Although the aim of GDPR is to prevent organizations from harvesting unwarranted consumers’ private information, it becomes a major challenge to businesses. The organizations have to change their marketing strategy to new ones to comply with the regulations. It is a big blow to them because it may take a while to generate high profits as when they used the people’s data. The laws and regulations have costed the entire business sector in the sense that all the marketing practices of a business that uses clients’ data have to be erased completely. For instance, GDPR emphasizes on the consent of the customer prior to data usage (Sloane, 2020). The small businesses that established their marketing database of reliable consumers for many years have suffered a huge market loss. They have to go back and convince the customers in exchange for their loyalty and dedication to buy the organization’s products. Some SMEs may rise if the new marketing strategy gets them back to their original position and unfortunately, others embrace the reduced market share, which may lead to decrease of sales impacting negatively to the business.
Some SMEs view GDPR as a burden rather than a benefit to them since the regulations are too much for them to bear with the limited financial resources they have compared to large companies. Based on research done by the European Union (EU), 50% of the SMEs do not comply with GDPR on two regulations that include; recognizing the legal base for using other people’s data and clear activities of data processing described in simple language that can be understood by data subjects. The SMEs that complied explained that they invested more money in GDPR, yet their businesses do not grow to the expected level. The only benefit that GDPR has brought is increasing the level of confidence when handling business data to protect it from security risks.
On the other hand, some SMEs that have accepted to put their effort to implementing the rules of GDPR have gained more customers on online marketing platforms. The businesses have formed their own data protection policies or updated the old ones but still comply with the GDPR regulations. Other risky marketing approaches are considered and tested to maintain the previous customers and include more on the target list. It had improved creativity and innovation in the organization’s marketing departments and encouraged diversity of marketing strategies. Sloane (2020) depicts those small businesses have to carry out their marketing operations looking at wider perspectives in order to survive in the market or risk to fail. They utilize the limited resources they have to meet the requirements of GDPR and still strive to operate normally before the regulations were imposed on them.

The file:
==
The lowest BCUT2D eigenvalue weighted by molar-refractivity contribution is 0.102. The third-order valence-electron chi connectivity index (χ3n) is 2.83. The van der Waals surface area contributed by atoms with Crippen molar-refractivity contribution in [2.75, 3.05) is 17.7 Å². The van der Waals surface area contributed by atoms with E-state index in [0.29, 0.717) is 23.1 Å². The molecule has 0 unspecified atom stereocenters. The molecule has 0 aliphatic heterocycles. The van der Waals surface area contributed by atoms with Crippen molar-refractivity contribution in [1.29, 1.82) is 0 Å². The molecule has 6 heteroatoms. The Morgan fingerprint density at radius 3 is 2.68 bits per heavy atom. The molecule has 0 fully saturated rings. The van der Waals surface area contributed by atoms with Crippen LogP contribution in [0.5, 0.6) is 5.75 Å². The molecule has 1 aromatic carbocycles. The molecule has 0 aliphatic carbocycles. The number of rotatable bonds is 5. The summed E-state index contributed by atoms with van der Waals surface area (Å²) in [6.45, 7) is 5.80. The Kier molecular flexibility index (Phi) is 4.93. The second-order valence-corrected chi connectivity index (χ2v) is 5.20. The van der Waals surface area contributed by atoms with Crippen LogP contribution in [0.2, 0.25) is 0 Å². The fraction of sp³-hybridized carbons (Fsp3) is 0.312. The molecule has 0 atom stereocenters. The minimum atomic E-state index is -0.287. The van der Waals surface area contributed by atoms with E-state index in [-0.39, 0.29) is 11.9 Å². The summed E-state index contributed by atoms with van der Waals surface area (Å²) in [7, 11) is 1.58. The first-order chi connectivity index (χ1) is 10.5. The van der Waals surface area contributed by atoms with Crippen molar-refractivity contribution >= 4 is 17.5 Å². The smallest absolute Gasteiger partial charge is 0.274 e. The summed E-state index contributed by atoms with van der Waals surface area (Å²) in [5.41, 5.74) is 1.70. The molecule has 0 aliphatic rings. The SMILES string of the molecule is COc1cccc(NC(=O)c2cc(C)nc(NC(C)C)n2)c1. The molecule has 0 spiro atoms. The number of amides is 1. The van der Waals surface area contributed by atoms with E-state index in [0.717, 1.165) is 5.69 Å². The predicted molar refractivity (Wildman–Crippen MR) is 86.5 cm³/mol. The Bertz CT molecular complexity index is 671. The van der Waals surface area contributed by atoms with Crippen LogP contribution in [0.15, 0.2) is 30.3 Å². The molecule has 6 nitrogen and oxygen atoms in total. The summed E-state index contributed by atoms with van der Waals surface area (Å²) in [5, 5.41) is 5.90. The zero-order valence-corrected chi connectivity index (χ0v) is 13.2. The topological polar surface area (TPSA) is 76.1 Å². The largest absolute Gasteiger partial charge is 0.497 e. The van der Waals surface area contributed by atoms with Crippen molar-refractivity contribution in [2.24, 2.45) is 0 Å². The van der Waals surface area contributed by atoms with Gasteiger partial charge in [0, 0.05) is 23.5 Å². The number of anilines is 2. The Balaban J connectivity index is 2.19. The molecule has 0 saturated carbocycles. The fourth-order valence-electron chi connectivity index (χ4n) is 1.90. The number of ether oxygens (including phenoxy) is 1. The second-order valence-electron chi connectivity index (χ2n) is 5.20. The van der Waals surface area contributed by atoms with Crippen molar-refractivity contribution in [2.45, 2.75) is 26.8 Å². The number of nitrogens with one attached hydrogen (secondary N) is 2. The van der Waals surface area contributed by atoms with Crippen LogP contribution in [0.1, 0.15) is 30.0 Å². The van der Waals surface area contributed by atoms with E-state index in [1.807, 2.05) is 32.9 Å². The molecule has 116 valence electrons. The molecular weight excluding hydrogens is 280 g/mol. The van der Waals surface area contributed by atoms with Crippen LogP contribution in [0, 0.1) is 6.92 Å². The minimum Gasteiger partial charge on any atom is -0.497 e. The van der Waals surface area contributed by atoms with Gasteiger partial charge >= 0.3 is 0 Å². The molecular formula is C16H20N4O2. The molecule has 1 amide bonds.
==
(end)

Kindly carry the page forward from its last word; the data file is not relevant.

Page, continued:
Small enterprises require more time to adapt to the new regulations compared to large firms that have sufficient skilled personnel and financial resources to appoint a DPO. Change involves time to grasp the components proposed for effective implementation of the changes. SMEs rely entirely on their agency partners and legal firms to get the necessary guidance for GDPR compliance. Some organizations decide to reduce the emails they send to people but improve on the marketing content to bring the customers closer and become more interested in what they have to offer. After a period of time, the consumer involvement generates loyalty and attracts many people needed to achieve organization’s vision such as business expansion.